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I Am Not Sidney Poitier by Percival Everett
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I Am Not Sidney Poitier

by Percival Everett

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English (15)  French (1)  All languages (16)
Showing 1-5 of 15 (next | show all)
I just loved this book. So strange, so funny. If only I had realized while reading it that most of the major story lines were culled from Poitier movies... I'm eager to read more of Everett's many novels. FIVE HUGE STARS. ( )
  alienhard | Mar 26, 2014 |
The first novel ever to raise the burning question: "What, exactly, is a smithereen?"

A young man bestowed with an absurd name and a significant shareholding in Turner Broadcasting moves in with Ted Turner, encounters bigoted Southern cops, inbred rednecks, snooty upper-class light-skinned blacks, an oddball community of nuns, and an irritating professor who spouts geysers of meaningless academic jargon and shares the same name as the author himself.

I adored Everett's Erasure and consider him one of the most brilliant, funny and sadly overlooked American satirists, whose literary style and sensibility should earn him a place as the contemporary, African-American Mark Twain. While his prose in I Am Not Sidney Poitier is pitch-perfect, the characters are wonderful (his amiable, slightly nutty Ted Turner is a hoot!), and the lampooning of different classes of people is often laugh-out-loud funny, I felt that the book was a pastiche of independent scenes, rather than one with a unified, raging agenda as in many of his other works.

You won't regret a moment reading it. But if you're new to Everett, start with Erasure. ( )
  Feign | Mar 26, 2014 |
Rarely do I come across a book that I truly do not want to end. This book is one of them (the last I can recall prior to this was Lonesome Dove). IaNSP is simply a ton of fun to read.

I've not yet read any of Everett's other works but will certainly be doing so in the coming weeks. ( )
  dtn620 | Sep 22, 2013 |
I'm going to need to save this for another time. I reserve judgement until then.
  usefuljack | May 17, 2013 |
I'm going to need to save this for another time. I reserve judgement until then.
  usefuljack | May 17, 2013 |
Showing 1-5 of 15 (next | show all)
Everett’s new novel, I Am Not Sidney Poitier, is a bookend, of sorts, to Erasure. A coming-of-age story – narrated by a character named Not Sidney Poitier, who nevertheless grows up to look and sound just like the film star – it, too, is a book about entrapment and negation. Not Sidney is the product of a symbolically long pregnancy. His father may or may not have been Sidney Poitier. His mother is a bit touched, but savvy enough to have invested, early on, in Ted Turner’s media concern. When Not Sidney is seven, Turner himself pays the family a visit. Soon afterwards, the mother dies – ‘an illness came over her,’ the son is told – and the mogul takes Not Sidney away to live with him in Atlanta. ‘To Turner’s credit even he was not comfortable with the scenario of the rich do-gooding white man taking in the poor little black child,’ Not Sidney explains. ‘Television was polluted with that model, and it didn’t take a genius to understand that something was wrong with it. My situation was somewhat different as I was in fact extremely wealthy.’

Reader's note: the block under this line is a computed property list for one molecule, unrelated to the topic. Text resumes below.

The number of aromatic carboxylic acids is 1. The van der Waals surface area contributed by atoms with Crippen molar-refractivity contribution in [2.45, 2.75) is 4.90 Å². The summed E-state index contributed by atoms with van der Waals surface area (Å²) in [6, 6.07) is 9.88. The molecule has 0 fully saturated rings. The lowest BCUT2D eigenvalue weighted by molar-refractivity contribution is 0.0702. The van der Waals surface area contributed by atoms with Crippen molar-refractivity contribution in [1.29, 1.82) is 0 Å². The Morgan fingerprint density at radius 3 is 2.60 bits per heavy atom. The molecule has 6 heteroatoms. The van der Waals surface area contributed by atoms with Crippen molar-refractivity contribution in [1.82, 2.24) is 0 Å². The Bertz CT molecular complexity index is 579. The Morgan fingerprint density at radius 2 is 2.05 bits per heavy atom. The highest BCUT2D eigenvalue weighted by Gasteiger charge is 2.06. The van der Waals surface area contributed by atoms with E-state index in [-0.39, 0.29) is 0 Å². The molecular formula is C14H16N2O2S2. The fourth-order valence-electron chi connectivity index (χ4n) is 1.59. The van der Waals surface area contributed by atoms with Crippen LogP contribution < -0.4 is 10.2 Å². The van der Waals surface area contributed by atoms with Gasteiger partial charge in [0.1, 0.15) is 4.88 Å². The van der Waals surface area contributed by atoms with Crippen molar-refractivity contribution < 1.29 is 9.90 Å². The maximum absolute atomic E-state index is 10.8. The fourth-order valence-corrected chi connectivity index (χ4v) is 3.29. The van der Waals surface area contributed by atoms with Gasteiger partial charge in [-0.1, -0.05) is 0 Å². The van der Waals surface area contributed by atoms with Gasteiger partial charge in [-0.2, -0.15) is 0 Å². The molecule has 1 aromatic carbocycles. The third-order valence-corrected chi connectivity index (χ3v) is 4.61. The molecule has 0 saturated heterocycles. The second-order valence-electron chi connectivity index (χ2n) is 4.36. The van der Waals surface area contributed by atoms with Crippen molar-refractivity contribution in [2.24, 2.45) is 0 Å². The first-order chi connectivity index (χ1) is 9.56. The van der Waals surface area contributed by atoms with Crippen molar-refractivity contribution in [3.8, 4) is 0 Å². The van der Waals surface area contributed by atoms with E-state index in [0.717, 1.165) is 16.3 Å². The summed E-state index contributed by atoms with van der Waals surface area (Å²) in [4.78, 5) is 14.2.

added by kidzdoc | editLondon Review of Books, Alex Abramovich (pay site) (Nov 19, 2009)
 
In his latest marvel of a novel, I Am Not Sidney Poitier, Everett has again created a protagonist who lives a kind of double life: on the one hand, he is “Not Sidney Poitier,” a kid with a weird name and buckets of money trying, with some measure of success, not to avoid taking the lead role in his own life; on the other hand, he is indeed Sidney Poitier, the glittering (if dated) embodiment of what, according to the invidious grotesqueries of cultural assumption and inertia, blackness can and should be.

Although it is frequently, gut-grabbingly hilarious, I Am Not Sidney Poitier, like Erasure, is more serious meditation on the exigencies of the self than comic send-up of an America gone wildly off the rails.
added by kidzdoc | editThe Believer, Laird Hunt (Sep 1, 2009)
 
Is any American writer as undervalued as Everett? Does anyone in America write funnier books? Such questions come to mind with Everett's 17th novel and latest tour de force of purposeful nonsense, "I Am Not Sidney Poitier."

As always, Everett relies upon capriciousness to ward off reductive interpretations. And as always, his capricious style accords with a serious purpose - in this case a provocative exploration of the unstable nature of African American identity. The name "Not Sidney" suggests an identity with origins in a negative truth - he is viewed not for who he is, but against who he is not. As indeed was the original: Sidney Poitier, the movie star himself - shimmering on the silver screen, his Bahamian accent erased - was from the start a reflection of African American pride and compromise, and of the wider culture's hopes and fears.

Constantly shifting modes, from comic realism to tall tale, from recounted dreams to refashioned movie plots, Everett's hall of mirrors narrative presents African American identity itself as rooted in contradiction.
 
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I am the ill-starred fruit of a hysterical pregnancy, and surprisingly, odd though I might be, I am not hysterical myself.
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The novel follows the life of a young man named Not Sidney Poitier, after he was orphaned at age eleven and inherited a staggering number of shares in the Turner Broadcasting Corporation.

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